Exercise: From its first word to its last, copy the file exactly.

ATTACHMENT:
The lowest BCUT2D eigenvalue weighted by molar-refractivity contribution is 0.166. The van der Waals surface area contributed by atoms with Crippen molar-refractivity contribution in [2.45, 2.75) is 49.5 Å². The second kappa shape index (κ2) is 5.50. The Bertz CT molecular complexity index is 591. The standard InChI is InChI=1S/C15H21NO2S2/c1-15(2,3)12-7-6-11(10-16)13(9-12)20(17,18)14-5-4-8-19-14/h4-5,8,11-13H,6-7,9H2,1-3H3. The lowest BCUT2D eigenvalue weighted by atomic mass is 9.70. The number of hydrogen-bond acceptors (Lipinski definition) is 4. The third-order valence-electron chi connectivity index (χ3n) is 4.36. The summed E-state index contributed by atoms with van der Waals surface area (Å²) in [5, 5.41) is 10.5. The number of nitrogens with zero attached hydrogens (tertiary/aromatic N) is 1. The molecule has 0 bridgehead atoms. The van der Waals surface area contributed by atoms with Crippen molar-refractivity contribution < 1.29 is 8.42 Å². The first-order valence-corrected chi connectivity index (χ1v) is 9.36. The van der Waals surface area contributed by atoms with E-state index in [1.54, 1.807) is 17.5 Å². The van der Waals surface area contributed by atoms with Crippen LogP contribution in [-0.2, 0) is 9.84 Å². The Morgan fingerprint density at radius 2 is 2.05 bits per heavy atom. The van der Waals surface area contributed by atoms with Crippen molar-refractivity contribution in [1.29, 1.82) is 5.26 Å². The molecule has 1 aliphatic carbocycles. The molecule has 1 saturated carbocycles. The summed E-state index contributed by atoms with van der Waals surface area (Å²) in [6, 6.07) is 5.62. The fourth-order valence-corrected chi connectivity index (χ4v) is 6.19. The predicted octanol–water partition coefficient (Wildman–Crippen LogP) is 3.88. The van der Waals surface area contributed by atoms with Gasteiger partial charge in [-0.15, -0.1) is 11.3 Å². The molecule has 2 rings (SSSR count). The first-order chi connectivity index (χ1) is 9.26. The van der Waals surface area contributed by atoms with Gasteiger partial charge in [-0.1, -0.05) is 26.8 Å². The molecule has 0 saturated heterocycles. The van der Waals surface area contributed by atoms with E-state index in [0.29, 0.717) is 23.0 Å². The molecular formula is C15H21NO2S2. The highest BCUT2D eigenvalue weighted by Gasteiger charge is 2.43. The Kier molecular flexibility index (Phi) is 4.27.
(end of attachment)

The lowest BCUT2D eigenvalue weighted by molar-refractivity contribution is 0.166. The van der Waals surface area contributed by atoms with Crippen molar-refractivity contribution in [2.45, 2.75) is 49.5 Å². The second kappa shape index (κ2) is 5.50. The Bertz CT molecular complexity index is 591. The standard InChI is InChI=1S/C15H21NO2S2/c1-15(2,3)12-7-6-11(10-16)13(9-12)20(17,18)14-5-4-8-19-14/h4-5,8,11-13H,6-7,9H2,1-3H3. The lowest BCUT2D eigenvalue weighted by atomic mass is 9.70. The number of hydrogen-bond acceptors (Lipinski definition) is 4. The third-order valence-electron chi connectivity index (χ3n) is 4.36. The summed E-state index contributed by atoms with van der Waals surface area (Å²) in [5, 5.41) is 10.5. The number of nitrogens with zero attached hydrogens (tertiary/aromatic N) is 1. The molecule has 0 bridgehead atoms. The van der Waals surface area contributed by atoms with Crippen molar-refractivity contribution < 1.29 is 8.42 Å². The first-order valence-corrected chi connectivity index (χ1v) is 9.36. The van der Waals surface area contributed by atoms with E-state index in [1.54, 1.807) is 17.5 Å². The van der Waals surface area contributed by atoms with Crippen LogP contribution in [-0.2, 0) is 9.84 Å². The Morgan fingerprint density at radius 2 is 2.05 bits per heavy atom. The van der Waals surface area contributed by atoms with Crippen molar-refractivity contribution in [1.29, 1.82) is 5.26 Å². The molecule has 1 aliphatic carbocycles. The molecule has 1 saturated carbocycles. The summed E-state index contributed by atoms with van der Waals surface area (Å²) in [6, 6.07) is 5.62. The fourth-order valence-corrected chi connectivity index (χ4v) is 6.19. The predicted octanol–water partition coefficient (Wildman–Crippen LogP) is 3.88. The van der Waals surface area contributed by atoms with Gasteiger partial charge in [-0.15, -0.1) is 11.3 Å². The molecule has 2 rings (SSSR count). The first-order chi connectivity index (χ1) is 9.26. The van der Waals surface area contributed by atoms with Gasteiger partial charge in [-0.1, -0.05) is 26.8 Å². The molecule has 0 saturated heterocycles. The van der Waals surface area contributed by atoms with E-state index in [0.29, 0.717) is 23.0 Å². The molecular formula is C15H21NO2S2. The highest BCUT2D eigenvalue weighted by Gasteiger charge is 2.43. The Kier molecular flexibility index (Phi) is 4.27.